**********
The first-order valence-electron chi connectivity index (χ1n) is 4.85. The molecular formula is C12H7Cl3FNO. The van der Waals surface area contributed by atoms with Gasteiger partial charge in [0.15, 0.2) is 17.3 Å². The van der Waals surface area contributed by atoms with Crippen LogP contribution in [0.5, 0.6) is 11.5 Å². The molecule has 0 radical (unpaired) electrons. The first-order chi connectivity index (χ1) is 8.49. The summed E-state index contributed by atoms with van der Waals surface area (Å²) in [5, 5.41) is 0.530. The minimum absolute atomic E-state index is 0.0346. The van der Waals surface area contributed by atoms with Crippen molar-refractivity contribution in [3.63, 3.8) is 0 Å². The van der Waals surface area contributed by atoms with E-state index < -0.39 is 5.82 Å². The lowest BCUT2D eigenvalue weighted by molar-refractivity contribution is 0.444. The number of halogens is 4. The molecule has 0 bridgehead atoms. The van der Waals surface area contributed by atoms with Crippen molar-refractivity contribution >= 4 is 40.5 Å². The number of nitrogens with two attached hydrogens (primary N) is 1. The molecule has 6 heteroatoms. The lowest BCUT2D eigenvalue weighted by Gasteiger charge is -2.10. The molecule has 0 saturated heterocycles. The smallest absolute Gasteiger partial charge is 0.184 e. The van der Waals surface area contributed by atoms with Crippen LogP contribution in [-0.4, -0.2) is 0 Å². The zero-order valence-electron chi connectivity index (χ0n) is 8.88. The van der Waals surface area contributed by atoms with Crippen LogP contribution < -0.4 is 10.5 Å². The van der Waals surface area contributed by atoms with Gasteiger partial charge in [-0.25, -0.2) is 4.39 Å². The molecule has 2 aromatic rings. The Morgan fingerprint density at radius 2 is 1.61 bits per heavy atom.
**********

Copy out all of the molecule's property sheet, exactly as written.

The first-order valence-electron chi connectivity index (χ1n) is 4.85. The molecular formula is C12H7Cl3FNO. The van der Waals surface area contributed by atoms with Gasteiger partial charge in [0.15, 0.2) is 17.3 Å². The van der Waals surface area contributed by atoms with Crippen LogP contribution in [0.5, 0.6) is 11.5 Å². The molecule has 0 radical (unpaired) electrons. The first-order chi connectivity index (χ1) is 8.49. The summed E-state index contributed by atoms with van der Waals surface area (Å²) in [5, 5.41) is 0.530. The minimum absolute atomic E-state index is 0.0346. The van der Waals surface area contributed by atoms with Crippen molar-refractivity contribution in [3.63, 3.8) is 0 Å². The van der Waals surface area contributed by atoms with E-state index < -0.39 is 5.82 Å². The lowest BCUT2D eigenvalue weighted by molar-refractivity contribution is 0.444. The number of halogens is 4. The molecule has 0 bridgehead atoms. The van der Waals surface area contributed by atoms with Crippen molar-refractivity contribution >= 4 is 40.5 Å². The number of nitrogens with two attached hydrogens (primary N) is 1. The molecule has 6 heteroatoms. The lowest BCUT2D eigenvalue weighted by Gasteiger charge is -2.10. The molecule has 0 saturated heterocycles. The smallest absolute Gasteiger partial charge is 0.184 e. The van der Waals surface area contributed by atoms with Crippen LogP contribution in [-0.4, -0.2) is 0 Å². The zero-order valence-electron chi connectivity index (χ0n) is 8.88. The van der Waals surface area contributed by atoms with Crippen LogP contribution < -0.4 is 10.5 Å². The van der Waals surface area contributed by atoms with Gasteiger partial charge in [-0.25, -0.2) is 4.39 Å². The molecule has 2 aromatic rings. The Morgan fingerprint density at radius 2 is 1.61 bits per heavy atom.